One in seven people in the country will develop a substance use disorder during his or her lifetime.
But 90% of those who suffer from addiction are not getting treatment, a landmark report by US Surgeon General Dr. Vivek Murthy revealed in 2016.
When these drug users end up in jail, the option to seek help is even more out of reach, and people end up hurting themselves or dead.
That is why we commend the Chicago Police Department for taking the right step by expanding eligibility for diverting drug users into treatment instead of charging them with felony drug possession.
At some point, we hope the results are encouraging enough that this alternative can expand to even more of those who are victims of the drug trade.
Keeping more non-violent drug users out of Cook County Jail will alleviate overcrowding at the facility while giving them a chance to achieve sobriety and start fresh.
Minor drug possession cases routinely get thrown out in the Cook County judicial system, but the arrests create obstacles, like keeping people from getting a job, according to a 2021 investigation by the Sun-Times and Better Government Association.
Those cases also cost a lot to taxpayers: More than $100 million was spent on briefly housing people in Cook County Jail on low-level drug possession charges between 2013 and 2018, the Sun-Times and BGA found.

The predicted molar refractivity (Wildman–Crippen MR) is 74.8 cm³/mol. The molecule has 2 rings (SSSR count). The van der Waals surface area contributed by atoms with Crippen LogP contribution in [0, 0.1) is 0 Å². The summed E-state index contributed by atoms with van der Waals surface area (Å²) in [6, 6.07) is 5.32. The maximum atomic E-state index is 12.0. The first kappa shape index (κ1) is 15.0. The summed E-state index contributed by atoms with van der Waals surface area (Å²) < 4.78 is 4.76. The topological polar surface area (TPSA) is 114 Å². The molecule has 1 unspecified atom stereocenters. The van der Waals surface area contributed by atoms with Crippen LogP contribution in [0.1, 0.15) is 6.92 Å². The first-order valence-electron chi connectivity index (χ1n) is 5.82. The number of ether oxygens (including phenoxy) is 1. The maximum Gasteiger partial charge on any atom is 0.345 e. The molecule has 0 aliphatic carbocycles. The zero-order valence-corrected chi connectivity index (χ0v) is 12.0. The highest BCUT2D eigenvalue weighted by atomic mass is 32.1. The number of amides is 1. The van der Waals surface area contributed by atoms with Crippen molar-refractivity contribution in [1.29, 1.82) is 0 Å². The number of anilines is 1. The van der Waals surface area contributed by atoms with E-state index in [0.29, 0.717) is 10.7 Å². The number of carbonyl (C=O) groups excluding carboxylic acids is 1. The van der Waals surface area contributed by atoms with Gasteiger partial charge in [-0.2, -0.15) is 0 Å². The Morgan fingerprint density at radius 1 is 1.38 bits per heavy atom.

Giving more people a chance to stay clean instead of locking them up and burdening taxpayers makes sense.
Before the change, people caught with one gram of cocaine or heroin were eligible for the citywide “narcotics arrest diversion program.”
Now, those arrested with up to two grams of those narcotics and other substances, including fentanyl, can also be eligible unless they have an arrest warrant or convictions for gun possession, sex offenses and violent crimes, the Sun-Times’ Frank Main reported.
The diversion program has produced mostly promising results so far, according to the University of Chicago Crime Lab, which has been evaluating the initiative.
Matt Richards, the city’s deputy commissioner of behavioral health, also pointed out that those participating in the program were far less likely to be arrested again than those who weren’t enrolled.
Not everyone will succeed. Addiction is difficult to overcome.
But why not give more drug users the opportunity to at least try?
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